How Many Deaths will it Take? 

 

The words reverberate in my mind as I visualize Peter, Paul and Mary singing one of the ultimate anti-war songs of our era.  Indeed, “how many deaths will it take” until we realize that “too many people have died.”  The words are apropos on this date, September 8, 2004, with the headlines telling us that the “U.S. Toll in Iraq Reaches 1,000.”   

            To the leaders in Washington, it is the “price we have to pay.”  Donald Rumsfeld, perhaps the ultimate in war-mongers states, in words Orwell would be proud of, that the toll is evidence that we are aggressively pursuing terrorists around the world and that the losses have been “relatively small.”  “Taking the offense,” he said, “has its cost, just as staying on defense has its cost.”   

            President Bush, who hasn’t a clue about war and was in fact a deserter, was asked what he would do to help the families of the dead soldiers.  Revealing the religious fanaticism that plagues the entire society, Bush said: “The first thing we’ll do is support them with our prayers.”  Then he added that there will be “survivor benefits.”  Yeah, right.  A recent Associate Press story noted that News"Increasing numbers of National Guard and Reserve troops who have returned from war in Iraq and Afghanistan are encountering new battles with their civilian employers at home. Jobs were eliminated, benefits reduced and promotions forgotten" (August 16, 2004). 

            Recent news stories abound regarding proposed cuts in veterans’ benefits, such as the following story: “Last year, while troops were at war, the president proposed slashing $1.5 billion from military family housing and tried to roll back recent modest increases in bonuses paid to soldiers serving in combat zones. The president also refused to extend the child tax credit to one million children living in military and veteran families. And Congressional Quarterly reported on February 4th that Mr. Bush's own Secretary for Veterans Affairs told lawmakers on Capitol Hill that the President rejected a desperate request for $1.2 billion in funding needed for veterans' health care. Many lawmakers believe that the Mr. Bush's administration is now cutting programs like veterans' benefits because the massive tax cuts it gave to benefit the wealthiest Americans have created massive budget deficits. The Veterans of Foreign Wars issued a statement after receiving the White House's budget, calling it "disgraceful" and saying it was a "disgrace and a sham." (United Steel Workers of America web site: http://www.uswa.org).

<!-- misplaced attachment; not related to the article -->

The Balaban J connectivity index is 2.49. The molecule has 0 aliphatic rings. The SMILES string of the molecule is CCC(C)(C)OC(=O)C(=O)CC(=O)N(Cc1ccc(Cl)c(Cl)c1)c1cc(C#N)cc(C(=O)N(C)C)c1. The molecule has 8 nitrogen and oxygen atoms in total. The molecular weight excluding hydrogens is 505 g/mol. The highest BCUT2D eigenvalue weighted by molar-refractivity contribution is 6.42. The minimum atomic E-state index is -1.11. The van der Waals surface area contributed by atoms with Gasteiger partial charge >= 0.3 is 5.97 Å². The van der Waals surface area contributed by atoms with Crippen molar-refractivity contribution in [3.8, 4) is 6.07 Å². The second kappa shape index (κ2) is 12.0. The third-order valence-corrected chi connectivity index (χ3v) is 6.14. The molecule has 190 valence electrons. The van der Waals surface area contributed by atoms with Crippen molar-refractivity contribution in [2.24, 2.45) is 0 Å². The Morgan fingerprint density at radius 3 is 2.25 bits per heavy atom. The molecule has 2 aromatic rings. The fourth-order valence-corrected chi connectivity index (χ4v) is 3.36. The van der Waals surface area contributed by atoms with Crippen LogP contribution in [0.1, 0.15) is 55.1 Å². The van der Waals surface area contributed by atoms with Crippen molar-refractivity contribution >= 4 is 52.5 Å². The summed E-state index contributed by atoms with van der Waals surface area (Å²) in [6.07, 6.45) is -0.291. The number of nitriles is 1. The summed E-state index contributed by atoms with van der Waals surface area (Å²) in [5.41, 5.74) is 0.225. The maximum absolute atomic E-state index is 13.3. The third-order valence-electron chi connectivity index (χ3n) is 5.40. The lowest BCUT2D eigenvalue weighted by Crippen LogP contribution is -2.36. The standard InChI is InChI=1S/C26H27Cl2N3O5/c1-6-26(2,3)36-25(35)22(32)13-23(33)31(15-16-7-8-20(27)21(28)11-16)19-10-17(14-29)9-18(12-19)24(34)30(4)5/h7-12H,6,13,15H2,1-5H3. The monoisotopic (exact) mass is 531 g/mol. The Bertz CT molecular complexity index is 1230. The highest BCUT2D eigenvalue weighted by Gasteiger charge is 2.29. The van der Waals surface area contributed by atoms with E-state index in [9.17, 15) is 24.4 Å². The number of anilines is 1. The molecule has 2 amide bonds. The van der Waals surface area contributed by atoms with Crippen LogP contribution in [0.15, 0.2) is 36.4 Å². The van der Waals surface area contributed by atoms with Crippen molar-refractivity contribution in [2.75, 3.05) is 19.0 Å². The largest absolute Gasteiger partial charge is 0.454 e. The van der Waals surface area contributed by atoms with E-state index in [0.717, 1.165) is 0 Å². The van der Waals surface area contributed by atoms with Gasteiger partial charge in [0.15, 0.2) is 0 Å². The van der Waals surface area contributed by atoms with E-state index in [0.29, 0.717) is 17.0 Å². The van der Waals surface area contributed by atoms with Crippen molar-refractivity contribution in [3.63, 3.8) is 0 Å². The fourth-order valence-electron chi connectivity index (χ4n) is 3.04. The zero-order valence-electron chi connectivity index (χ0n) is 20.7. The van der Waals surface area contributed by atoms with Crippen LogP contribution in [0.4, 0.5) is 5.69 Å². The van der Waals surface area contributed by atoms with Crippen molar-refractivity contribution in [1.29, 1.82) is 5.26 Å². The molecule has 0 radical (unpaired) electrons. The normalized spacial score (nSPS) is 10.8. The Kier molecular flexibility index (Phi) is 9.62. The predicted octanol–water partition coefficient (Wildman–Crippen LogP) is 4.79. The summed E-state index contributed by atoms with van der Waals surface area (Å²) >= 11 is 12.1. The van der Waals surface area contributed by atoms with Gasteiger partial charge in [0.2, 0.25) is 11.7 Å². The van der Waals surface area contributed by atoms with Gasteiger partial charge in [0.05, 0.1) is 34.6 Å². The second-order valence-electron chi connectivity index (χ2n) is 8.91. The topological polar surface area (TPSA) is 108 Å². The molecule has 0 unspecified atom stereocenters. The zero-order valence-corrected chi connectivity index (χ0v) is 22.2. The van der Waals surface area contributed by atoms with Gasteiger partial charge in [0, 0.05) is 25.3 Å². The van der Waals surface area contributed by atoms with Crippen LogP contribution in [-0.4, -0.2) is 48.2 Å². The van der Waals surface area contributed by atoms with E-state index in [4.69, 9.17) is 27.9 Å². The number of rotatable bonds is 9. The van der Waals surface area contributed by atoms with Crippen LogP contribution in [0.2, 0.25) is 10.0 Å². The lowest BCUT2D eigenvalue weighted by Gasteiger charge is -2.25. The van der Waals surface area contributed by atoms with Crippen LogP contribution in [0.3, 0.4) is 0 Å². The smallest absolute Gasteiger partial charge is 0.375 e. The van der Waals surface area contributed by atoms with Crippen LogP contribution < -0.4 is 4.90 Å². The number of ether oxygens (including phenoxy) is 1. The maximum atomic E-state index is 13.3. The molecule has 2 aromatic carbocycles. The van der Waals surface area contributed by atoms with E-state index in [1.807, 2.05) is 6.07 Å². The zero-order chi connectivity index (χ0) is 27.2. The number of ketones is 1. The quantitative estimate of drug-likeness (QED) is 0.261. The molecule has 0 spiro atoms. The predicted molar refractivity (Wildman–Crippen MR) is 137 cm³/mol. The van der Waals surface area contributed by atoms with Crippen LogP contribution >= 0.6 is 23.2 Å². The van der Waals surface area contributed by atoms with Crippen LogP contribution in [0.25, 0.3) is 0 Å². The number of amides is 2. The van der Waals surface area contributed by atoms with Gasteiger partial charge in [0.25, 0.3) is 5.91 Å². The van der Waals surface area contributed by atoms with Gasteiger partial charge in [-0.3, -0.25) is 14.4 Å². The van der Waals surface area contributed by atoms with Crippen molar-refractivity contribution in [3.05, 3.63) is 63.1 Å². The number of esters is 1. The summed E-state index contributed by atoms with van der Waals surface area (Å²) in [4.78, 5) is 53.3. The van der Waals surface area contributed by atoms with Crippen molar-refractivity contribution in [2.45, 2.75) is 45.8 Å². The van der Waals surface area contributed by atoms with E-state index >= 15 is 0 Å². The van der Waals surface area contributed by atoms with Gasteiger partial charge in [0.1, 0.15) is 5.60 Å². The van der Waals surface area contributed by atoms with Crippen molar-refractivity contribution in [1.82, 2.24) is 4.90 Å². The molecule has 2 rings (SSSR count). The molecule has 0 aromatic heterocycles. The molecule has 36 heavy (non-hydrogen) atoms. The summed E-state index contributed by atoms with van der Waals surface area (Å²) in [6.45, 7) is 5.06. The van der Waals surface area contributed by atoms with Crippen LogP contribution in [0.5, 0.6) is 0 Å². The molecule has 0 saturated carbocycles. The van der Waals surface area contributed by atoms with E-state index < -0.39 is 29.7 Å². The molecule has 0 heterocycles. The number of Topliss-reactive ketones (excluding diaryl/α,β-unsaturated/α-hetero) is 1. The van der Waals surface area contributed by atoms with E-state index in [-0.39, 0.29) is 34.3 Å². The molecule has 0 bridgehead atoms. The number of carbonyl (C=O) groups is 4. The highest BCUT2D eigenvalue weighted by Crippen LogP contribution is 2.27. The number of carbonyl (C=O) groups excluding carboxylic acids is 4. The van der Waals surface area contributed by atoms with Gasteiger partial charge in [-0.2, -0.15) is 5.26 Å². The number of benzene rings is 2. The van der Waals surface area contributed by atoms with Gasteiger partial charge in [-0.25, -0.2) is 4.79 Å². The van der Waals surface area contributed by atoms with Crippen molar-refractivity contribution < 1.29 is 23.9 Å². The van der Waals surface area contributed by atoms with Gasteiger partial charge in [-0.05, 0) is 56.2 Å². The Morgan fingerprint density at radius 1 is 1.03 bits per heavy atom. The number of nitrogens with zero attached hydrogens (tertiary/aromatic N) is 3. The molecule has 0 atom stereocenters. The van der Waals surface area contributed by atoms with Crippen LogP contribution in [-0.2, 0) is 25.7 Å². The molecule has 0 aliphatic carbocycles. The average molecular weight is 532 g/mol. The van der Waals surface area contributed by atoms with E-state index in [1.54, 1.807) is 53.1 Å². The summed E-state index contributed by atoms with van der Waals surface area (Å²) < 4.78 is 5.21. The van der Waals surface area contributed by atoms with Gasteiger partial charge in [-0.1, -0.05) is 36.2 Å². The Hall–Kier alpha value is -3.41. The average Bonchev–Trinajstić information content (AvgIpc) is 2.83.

Veterans for Justice recently lamented the cuts, noting that while thousands of American soldiers were being sent to Iraq “Congress was cutting the budget of the VA's Medical Programs for Veterans by $844 million for the next year. To pay for Bush's massive tax cuts for the super rich. Yes, as America's Finest were carrying rifles into combat, our very own government was betraying them, and stabbing them in the back with ink pens, stealing their future Veterans Benefits. To provide Tax Cuts for Corporate America and the super rich." - VetsforJustice.com).

            One report noted that the FY 2004 budget approved by the House of Representatives called for reducing VA funding by $463 million!  The budget also requested a “ten-year reduction through 2013 of approximately $25 billion.”American Legion National Commander Ronald F. Conley commented that, "Our nation cannot, in good conscience, commit men and women to battle, and reduce the meager, yet well-deserved, compensation for those who are wounded." VFW Commander-in-Chief Ray Sisk, "It is unconscionable as we stand on the brink of war in the deserts of Iraq that we send a message to our service men and women that our nation will not be there for them in their time of need. . . . Reducing VA health-care funding, even by the seemingly small one percent, will worsen many of VA's gravest problems." (“Budget Cuts to Veterans' Benefits,” U. S. Labor Against the War, http://www.uslaboragainstwar.org).

In January of this year I wrote a commentary in the Las Vegas Mercury called “War is the ultimate crime.”  Among other things, I said: “The death toll has now passed the 500 mark since the start of the invasion.  They died, not to protect some vague notion of Afreedom,@ nor to rid the world of the Aterrorist threat,@ but to engage in Aregime change,@  or was it Aweapons of mass destruction,@ or was it because Saddam was linked to Ossama, or----the reasons matter little at this point, for none of these reasons is valid.  An article in the New York Times reported last November that troops will be in Iraq until March 2006. An average of about 50 American soldiers has died each month since the start of this war; more than 2 each day.  At this rate, by March 2006, about 1900 will have died and suffered who knows how many serious injuries (missing arms and legs, etc.), which too often is a fate worse than death.”  

We are well on the way to reaching that 1900 figure I mentioned.  The question remains: “How many deaths will it take…”